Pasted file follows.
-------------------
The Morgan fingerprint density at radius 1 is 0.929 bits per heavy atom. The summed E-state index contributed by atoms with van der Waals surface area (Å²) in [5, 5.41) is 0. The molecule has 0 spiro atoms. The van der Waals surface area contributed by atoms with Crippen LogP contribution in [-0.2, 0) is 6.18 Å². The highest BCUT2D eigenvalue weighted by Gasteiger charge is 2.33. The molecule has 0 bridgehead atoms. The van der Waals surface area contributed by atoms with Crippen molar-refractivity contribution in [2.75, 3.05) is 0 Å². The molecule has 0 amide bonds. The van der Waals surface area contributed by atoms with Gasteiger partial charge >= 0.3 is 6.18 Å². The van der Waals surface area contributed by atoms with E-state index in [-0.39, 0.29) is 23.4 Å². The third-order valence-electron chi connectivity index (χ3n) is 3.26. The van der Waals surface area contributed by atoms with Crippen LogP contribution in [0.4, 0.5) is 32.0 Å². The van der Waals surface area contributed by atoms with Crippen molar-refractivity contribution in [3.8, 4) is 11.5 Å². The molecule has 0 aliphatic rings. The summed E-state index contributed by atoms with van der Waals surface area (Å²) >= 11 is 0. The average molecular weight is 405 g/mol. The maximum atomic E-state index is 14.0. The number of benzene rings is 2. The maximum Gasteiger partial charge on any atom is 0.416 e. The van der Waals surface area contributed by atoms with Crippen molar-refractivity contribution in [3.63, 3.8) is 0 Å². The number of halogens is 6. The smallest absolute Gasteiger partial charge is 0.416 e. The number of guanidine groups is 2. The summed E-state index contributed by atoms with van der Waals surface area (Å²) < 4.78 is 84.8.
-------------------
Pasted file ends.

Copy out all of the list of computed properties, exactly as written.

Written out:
The Morgan fingerprint density at radius 1 is 0.929 bits per heavy atom. The summed E-state index contributed by atoms with van der Waals surface area (Å²) in [5, 5.41) is 0. The molecule has 0 spiro atoms. The van der Waals surface area contributed by atoms with Crippen LogP contribution in [-0.2, 0) is 6.18 Å². The highest BCUT2D eigenvalue weighted by Gasteiger charge is 2.33. The molecule has 0 bridgehead atoms. The van der Waals surface area contributed by atoms with Crippen molar-refractivity contribution in [2.75, 3.05) is 0 Å². The molecule has 0 amide bonds. The van der Waals surface area contributed by atoms with Gasteiger partial charge >= 0.3 is 6.18 Å². The van der Waals surface area contributed by atoms with E-state index in [-0.39, 0.29) is 23.4 Å². The third-order valence-electron chi connectivity index (χ3n) is 3.26. The van der Waals surface area contributed by atoms with Crippen LogP contribution in [0.4, 0.5) is 32.0 Å². The van der Waals surface area contributed by atoms with Crippen molar-refractivity contribution in [3.8, 4) is 11.5 Å². The molecule has 0 aliphatic rings. The summed E-state index contributed by atoms with van der Waals surface area (Å²) >= 11 is 0. The average molecular weight is 405 g/mol. The maximum atomic E-state index is 14.0. The number of benzene rings is 2. The maximum Gasteiger partial charge on any atom is 0.416 e. The van der Waals surface area contributed by atoms with Crippen molar-refractivity contribution in [3.63, 3.8) is 0 Å². The number of halogens is 6. The smallest absolute Gasteiger partial charge is 0.416 e. The number of guanidine groups is 2. The summed E-state index contributed by atoms with van der Waals surface area (Å²) < 4.78 is 84.8.